Certainty. Words. Ideas. I’m always curious. Tilt at will. I love etymoligy.com, the story of words, of their history. But sometimes what I seek is less clear, a bit uncertain. Chasing it, I get stuck.

Day trips ideas this summer. I feel resistant. In the midst of Covid and the amount of self isolating I do, coming home after the many unknowns of work, I’m just not sure I want to take on those places. Knowing has never felt so exhausting.

For me, that’s a strange place. I spent 30 years researching, knowing: deafness, autism, surgeries. A constant flow of decisions to be made for my son. I went at them with every ounce of energy I had. I learned a new language (ASL), made many unexpected connections (hospitals, therapists, agencies), drove to a different town for a preschool geared to both Deaf and hearing, then moved to another community when he entered kindergarten in one of the provincial schools for the Deaf.

Exhausting in the moment, these things all upped my energy and activated my curiosity and love of puzzles. I threw myself into believing he would catch hold of the things I was teaching and run with them. There were unknowns. Uncertainty was just part of the journey.

Lately, I watch others struggle with uncertainty. It feels heavy. An unseen weight pushing in so we cannot breathe. Blocking our way so we cannot move or get around it. Our sense of time has tipped, an unknown pattern whose end we can’t predict. Days and weeks drag. There is no normal, just the stretched out bits taking their run at us. Statistics bombard. No matter how we graph it, the ends have their way.

I guess I’m left with this, I’ve been through uncertainty before and I’ll do it again. Uncertainty is an ongoing journey. I may not have every resource yet, but when I needed them for my son, friends, family and my own curiosity found a way.

Certainty. Uncertainty.

I choose to believe, stubbornly if necessary, that what I need for this round will find a way.

Faith

Asked, “what is faith?” I .. hesitate. /A tiny voice / alive in me, raises itself / just enough to whisper, /”faith is life.” // Curious, I lean in to see, and /earn a smile. /This tiny bud beams at me. There /beneath its childlike form, crayon in hand, /a drawing, incomplete /but shining.

So I’m playing with the idea of pauses, line breaks, my relation to the words written and reflecting on them.

I wrote these before the shutdown …. before …. well, before.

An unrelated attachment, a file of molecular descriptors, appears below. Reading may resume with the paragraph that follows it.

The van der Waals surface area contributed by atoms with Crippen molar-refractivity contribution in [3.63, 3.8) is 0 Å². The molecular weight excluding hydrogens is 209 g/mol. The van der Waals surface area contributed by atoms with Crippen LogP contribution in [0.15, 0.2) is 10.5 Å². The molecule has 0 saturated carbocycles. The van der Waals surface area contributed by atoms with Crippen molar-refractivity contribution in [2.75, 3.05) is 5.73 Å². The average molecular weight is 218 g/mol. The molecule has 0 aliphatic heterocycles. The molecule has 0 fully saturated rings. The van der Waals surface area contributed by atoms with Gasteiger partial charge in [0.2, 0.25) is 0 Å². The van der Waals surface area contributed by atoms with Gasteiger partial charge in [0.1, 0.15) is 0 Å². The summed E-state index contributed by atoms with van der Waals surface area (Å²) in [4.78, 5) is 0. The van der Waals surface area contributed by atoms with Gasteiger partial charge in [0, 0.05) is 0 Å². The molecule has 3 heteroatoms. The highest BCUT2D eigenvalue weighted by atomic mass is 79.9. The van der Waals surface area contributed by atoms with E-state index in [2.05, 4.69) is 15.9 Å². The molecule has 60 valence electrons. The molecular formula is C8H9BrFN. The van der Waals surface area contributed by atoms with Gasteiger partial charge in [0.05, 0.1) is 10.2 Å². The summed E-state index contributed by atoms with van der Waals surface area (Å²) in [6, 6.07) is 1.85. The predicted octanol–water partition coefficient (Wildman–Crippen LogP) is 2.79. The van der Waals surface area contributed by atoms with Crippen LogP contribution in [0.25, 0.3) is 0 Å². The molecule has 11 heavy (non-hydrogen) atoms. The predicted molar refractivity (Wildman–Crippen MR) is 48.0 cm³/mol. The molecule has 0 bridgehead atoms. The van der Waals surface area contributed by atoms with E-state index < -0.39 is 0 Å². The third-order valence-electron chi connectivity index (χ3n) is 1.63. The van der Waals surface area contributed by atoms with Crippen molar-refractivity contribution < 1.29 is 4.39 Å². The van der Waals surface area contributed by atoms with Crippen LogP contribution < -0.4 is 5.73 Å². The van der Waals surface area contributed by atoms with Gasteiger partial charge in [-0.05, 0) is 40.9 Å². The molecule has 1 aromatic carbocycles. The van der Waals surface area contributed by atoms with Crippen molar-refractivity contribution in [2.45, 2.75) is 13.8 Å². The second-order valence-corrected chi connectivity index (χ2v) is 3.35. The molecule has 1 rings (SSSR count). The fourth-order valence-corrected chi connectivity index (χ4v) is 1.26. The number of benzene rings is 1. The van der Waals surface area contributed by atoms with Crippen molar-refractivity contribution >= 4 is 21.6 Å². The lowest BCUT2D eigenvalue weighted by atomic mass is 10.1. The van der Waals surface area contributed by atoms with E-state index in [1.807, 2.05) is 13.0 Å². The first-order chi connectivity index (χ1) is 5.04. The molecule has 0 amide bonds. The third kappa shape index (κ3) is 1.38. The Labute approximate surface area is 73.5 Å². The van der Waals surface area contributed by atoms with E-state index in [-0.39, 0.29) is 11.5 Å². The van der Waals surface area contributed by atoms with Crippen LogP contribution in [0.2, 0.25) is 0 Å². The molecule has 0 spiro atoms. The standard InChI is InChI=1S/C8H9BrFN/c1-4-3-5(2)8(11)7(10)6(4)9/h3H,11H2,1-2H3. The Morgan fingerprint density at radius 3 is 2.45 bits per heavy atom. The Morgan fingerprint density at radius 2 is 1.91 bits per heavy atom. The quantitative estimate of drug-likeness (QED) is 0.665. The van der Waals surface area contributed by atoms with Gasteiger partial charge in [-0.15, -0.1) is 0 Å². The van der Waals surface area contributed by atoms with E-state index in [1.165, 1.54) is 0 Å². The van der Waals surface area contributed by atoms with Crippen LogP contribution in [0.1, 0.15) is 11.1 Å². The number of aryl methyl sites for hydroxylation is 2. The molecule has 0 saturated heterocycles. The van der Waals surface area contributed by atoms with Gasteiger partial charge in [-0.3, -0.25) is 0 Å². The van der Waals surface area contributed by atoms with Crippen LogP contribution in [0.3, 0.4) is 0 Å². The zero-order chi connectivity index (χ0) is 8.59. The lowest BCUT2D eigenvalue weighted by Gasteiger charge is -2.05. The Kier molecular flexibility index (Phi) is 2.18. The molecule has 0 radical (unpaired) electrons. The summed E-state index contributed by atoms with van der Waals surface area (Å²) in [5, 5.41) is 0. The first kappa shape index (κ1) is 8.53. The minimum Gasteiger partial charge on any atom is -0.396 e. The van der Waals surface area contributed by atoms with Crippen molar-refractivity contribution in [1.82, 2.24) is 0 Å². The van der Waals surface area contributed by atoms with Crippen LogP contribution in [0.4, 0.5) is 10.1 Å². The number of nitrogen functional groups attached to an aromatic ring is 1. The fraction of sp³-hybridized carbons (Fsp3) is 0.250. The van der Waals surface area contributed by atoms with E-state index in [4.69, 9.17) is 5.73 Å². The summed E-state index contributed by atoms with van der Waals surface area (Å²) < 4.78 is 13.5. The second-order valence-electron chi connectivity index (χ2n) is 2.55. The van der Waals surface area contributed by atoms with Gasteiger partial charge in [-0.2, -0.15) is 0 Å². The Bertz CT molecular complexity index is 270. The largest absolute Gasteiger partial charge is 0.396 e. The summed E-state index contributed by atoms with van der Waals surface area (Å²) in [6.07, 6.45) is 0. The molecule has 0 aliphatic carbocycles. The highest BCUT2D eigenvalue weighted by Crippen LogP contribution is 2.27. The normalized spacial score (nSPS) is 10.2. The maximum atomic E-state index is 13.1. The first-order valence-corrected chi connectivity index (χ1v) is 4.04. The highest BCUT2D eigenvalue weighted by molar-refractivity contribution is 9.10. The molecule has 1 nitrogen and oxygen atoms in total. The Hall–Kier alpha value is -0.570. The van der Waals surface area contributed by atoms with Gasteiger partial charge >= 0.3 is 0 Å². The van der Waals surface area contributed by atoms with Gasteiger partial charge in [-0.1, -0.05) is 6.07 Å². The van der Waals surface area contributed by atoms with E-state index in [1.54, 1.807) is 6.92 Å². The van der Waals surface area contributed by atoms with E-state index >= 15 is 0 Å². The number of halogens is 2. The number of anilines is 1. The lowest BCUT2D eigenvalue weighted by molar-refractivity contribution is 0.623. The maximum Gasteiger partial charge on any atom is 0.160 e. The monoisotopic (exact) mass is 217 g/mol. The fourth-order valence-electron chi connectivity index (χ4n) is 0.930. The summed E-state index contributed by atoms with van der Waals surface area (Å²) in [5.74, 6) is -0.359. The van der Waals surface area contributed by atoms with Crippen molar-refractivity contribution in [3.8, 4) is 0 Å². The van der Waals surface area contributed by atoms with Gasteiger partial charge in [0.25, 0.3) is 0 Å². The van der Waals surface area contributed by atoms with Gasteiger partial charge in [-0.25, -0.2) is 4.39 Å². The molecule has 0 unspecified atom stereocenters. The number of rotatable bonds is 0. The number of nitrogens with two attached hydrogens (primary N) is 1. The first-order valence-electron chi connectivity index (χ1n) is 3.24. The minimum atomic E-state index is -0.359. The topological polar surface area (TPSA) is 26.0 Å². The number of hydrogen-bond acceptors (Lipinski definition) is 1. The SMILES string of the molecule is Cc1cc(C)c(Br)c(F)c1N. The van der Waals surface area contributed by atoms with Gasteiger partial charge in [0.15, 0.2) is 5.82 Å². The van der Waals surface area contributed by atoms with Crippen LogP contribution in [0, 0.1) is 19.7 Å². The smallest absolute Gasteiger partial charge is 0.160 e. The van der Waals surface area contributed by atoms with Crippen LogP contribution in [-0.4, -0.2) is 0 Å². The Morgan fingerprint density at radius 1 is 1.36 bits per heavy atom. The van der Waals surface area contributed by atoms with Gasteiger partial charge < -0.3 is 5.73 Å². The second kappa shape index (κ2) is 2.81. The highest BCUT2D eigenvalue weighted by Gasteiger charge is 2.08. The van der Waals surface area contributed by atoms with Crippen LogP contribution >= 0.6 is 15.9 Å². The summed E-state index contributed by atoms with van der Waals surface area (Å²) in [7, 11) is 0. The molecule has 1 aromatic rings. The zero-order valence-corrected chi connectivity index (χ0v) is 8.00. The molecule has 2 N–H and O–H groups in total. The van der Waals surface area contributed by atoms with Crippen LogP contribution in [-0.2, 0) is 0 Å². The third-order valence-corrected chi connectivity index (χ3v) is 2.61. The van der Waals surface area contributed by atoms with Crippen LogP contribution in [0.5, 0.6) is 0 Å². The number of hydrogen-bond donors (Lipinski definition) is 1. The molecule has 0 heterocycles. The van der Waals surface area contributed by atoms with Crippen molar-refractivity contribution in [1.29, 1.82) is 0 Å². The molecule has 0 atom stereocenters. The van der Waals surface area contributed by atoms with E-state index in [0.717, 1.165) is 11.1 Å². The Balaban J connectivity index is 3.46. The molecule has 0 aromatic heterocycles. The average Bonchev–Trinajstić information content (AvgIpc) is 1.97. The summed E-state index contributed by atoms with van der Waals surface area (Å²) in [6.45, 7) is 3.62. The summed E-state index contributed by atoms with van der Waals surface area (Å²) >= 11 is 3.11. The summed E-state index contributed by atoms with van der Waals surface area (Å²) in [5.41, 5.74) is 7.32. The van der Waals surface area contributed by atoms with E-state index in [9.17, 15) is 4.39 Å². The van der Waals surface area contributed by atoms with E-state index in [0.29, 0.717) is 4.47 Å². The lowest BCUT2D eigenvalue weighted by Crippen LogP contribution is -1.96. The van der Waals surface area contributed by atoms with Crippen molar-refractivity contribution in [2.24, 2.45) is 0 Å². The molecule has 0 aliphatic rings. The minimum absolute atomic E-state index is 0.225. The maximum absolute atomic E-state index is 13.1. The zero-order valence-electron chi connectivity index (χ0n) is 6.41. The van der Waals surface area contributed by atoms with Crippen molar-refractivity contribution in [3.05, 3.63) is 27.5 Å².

Faith has been on my mind frequently the past few years. Divorce, breaking a life, learning to open, look inside. Not wanting to see. Some places are dark, a little bruised, torn, struggling to heal. Some places still unexplored. It’s hard to venture into the unknown. Trust. Especially hard to trust myself.

I made a mistake, entered into a relationship that wasn’t one. I am the one who stayed and stayed, who had to move away, shift, push my mind, my heart and my body off the known edge. I am the one.

Those are hard words to say. Words I once knew as insult or assault, now given some time and space, a little faith allowed some elbow room. These same words ‘the one’ become freedom.

I can let go of the accusations  Told there’s always ‘the one’. Oh yes, always the one who …. fill in any sin, error, wrong that could be dredged up.  An odd turn of phrase yet clear judgement and penalty. Faith. It was often the source or reason for anger turned against me, for judgement, for penalty. Faith. Having it too often required me to forgive,and  forgive again. To be the one who lived faith, who walked it out regardless any truth in the actions being forgiven.

Still. Faith hopes. It’s hard to kill hope. Faith comes with every new day, a light in our darkness. I think it’s stubborn, like me. Faith insists on living, even in the darkness, even in disaster, even in hatred and disgust, demeaning moments that try to beat me down. I may pause, let tears come. But like the image, though tiny in form, faith stubbornly sees colour and light; draws hope where there is none.

Faith. Is willing to be the one.

Faith.

Ides of March … where will you take me?

The world is rushing by this year, my year of anticipation … good things to come. Growth. Art. Trusting in self expression. I haven’t ignored those things. I did follow through on my goal of submitting some pieces to a mental health Art Gala. But, then the world came crashing down and the builders, the inventors, the optimists and engineers, in all walks of life, are putting it back together. Meanwhile, those of us willing to venture on in trades deemed ‘essential’ try to hold it all together.